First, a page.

© 2024 WSKG

601 Gates Road
Vestal, NY 13850

217 N Aurora St
Ithaca, NY 14850

FCC Public Files:
Play Live Radio
Next Up:
0:00 0:00
Available On Air Stations

WSKG thanks our sponsors...

American Civic Association wants to help Broome County support asylum seekers

The American Civic Association provides services to new immigrants, refugees, and asylum seekers who come to the Binghamton area.
Phoebe Taylor-Vuolo
The American Civic Association provides services to new immigrants, refugees, and asylum seekers who come to the Binghamton area.

Broome County was one of several upstate counties to declare a state of emergency last week, preemptively pushing back against plans to bus asylum seekers from New York City.

The county banned local hotels and motels from sheltering migrants, arguing that there are limited local resources to support an influx of people.

The American Civic Association (ACA) in Binghamton works with new immigrants to file legal paperwork, such as work authorizations or asylum applications. The nonprofit also helps people find health insurance, housing, and jobs.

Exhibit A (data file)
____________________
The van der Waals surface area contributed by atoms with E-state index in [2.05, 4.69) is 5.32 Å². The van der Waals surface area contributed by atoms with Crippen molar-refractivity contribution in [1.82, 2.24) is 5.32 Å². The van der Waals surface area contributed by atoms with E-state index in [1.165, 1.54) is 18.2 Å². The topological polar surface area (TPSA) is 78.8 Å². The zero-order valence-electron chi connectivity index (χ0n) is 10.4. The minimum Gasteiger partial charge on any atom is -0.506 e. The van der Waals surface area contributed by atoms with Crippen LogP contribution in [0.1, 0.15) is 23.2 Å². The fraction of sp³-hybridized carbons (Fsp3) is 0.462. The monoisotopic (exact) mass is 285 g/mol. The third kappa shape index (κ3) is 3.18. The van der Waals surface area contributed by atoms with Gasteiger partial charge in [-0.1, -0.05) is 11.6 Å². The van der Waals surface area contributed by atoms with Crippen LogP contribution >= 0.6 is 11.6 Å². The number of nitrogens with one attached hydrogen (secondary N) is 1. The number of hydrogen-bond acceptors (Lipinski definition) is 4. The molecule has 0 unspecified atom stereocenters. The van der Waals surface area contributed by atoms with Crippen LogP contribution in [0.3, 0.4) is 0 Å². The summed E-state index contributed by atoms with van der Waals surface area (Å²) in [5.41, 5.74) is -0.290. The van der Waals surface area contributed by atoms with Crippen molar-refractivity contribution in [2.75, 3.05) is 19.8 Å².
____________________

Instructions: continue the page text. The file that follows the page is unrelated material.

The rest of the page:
“We're the boots on the ground,” said Hussein Adams, executive director of the ACA. “We're the ones who are servicing all of these different nationals from numerous countries on a daily, weekly, monthly basis.”

Adams said since the summer, they’ve helped hundreds, if not a thousand, refugees from Ukraine and Afghanistan. He was surprised to learn that so many upstate counties are refusing to take in migrant asylum seekers.

“This is who we say we are as Americans, you know, and we should not have special treatment for one and not the other,” Adams said.

Adams pointed out that the migrants have ongoing asylum cases and have been vetted meticulously by the federal government long before reaching New York.

The main difference between asylum seekers and refugees is where they’re applying from; refugees apply from their country of origin, and asylum seekers apply from within the U.S.

Adams said the ACA has a good relationship with Broome County, and they would have liked to help the county support the asylum seekers. He said he understands how difficult it is to provide services for an influx of people, but he has mixed feelings about the recent emergency declaration.

“There’s no secret that there's a housing crisis. There’s no secret that it's tough to find housing for anyone,” Adams said. “However, I think we need to work together on all levels, local, national, to make it happen, to make it work.”

Adams argues that instead of treating immigrants as a burden, elected officials and the larger community should consider some of the positive impacts that can come from new arrivals.